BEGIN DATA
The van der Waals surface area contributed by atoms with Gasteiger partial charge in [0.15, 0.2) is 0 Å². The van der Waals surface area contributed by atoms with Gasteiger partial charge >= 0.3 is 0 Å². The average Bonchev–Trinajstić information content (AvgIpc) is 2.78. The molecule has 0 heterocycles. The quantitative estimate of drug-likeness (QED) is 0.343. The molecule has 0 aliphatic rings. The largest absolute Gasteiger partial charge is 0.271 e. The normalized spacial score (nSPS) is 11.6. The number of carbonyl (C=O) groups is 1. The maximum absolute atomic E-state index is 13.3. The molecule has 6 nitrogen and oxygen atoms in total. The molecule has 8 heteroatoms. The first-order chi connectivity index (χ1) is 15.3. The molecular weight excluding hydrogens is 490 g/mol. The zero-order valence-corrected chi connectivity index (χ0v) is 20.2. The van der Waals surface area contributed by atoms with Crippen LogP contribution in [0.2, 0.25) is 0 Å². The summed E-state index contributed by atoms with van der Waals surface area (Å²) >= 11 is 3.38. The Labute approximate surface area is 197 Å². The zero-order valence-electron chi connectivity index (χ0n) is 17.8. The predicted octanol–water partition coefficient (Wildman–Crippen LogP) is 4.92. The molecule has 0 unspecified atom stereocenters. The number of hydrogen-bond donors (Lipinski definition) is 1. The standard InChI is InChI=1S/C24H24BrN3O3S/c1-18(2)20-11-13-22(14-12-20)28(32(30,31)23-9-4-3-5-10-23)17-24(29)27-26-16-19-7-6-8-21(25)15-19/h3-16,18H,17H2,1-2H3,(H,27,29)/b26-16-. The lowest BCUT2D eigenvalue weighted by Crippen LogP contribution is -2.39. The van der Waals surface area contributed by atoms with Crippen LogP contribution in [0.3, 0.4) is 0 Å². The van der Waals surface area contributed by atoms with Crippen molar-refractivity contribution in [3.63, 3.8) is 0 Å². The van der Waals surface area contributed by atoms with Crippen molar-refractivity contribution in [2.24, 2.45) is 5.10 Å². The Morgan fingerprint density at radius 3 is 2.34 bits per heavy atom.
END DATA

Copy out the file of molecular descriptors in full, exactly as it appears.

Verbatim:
The van der Waals surface area contributed by atoms with Gasteiger partial charge in [0.15, 0.2) is 0 Å². The van der Waals surface area contributed by atoms with Gasteiger partial charge >= 0.3 is 0 Å². The average Bonchev–Trinajstić information content (AvgIpc) is 2.78. The molecule has 0 heterocycles. The quantitative estimate of drug-likeness (QED) is 0.343. The molecule has 0 aliphatic rings. The largest absolute Gasteiger partial charge is 0.271 e. The normalized spacial score (nSPS) is 11.6. The number of carbonyl (C=O) groups is 1. The maximum absolute atomic E-state index is 13.3. The molecule has 6 nitrogen and oxygen atoms in total. The molecule has 8 heteroatoms. The first-order chi connectivity index (χ1) is 15.3. The molecular weight excluding hydrogens is 490 g/mol. The zero-order valence-corrected chi connectivity index (χ0v) is 20.2. The van der Waals surface area contributed by atoms with Crippen LogP contribution in [0.2, 0.25) is 0 Å². The summed E-state index contributed by atoms with van der Waals surface area (Å²) >= 11 is 3.38. The Labute approximate surface area is 197 Å². The zero-order valence-electron chi connectivity index (χ0n) is 17.8. The predicted octanol–water partition coefficient (Wildman–Crippen LogP) is 4.92. The molecule has 0 unspecified atom stereocenters. The number of hydrogen-bond donors (Lipinski definition) is 1. The standard InChI is InChI=1S/C24H24BrN3O3S/c1-18(2)20-11-13-22(14-12-20)28(32(30,31)23-9-4-3-5-10-23)17-24(29)27-26-16-19-7-6-8-21(25)15-19/h3-16,18H,17H2,1-2H3,(H,27,29)/b26-16-. The lowest BCUT2D eigenvalue weighted by Crippen LogP contribution is -2.39. The van der Waals surface area contributed by atoms with Crippen LogP contribution in [0.3, 0.4) is 0 Å². The van der Waals surface area contributed by atoms with Crippen molar-refractivity contribution in [3.63, 3.8) is 0 Å². The van der Waals surface area contributed by atoms with Crippen molar-refractivity contribution in [2.24, 2.45) is 5.10 Å². The Morgan fingerprint density at radius 3 is 2.34 bits per heavy atom.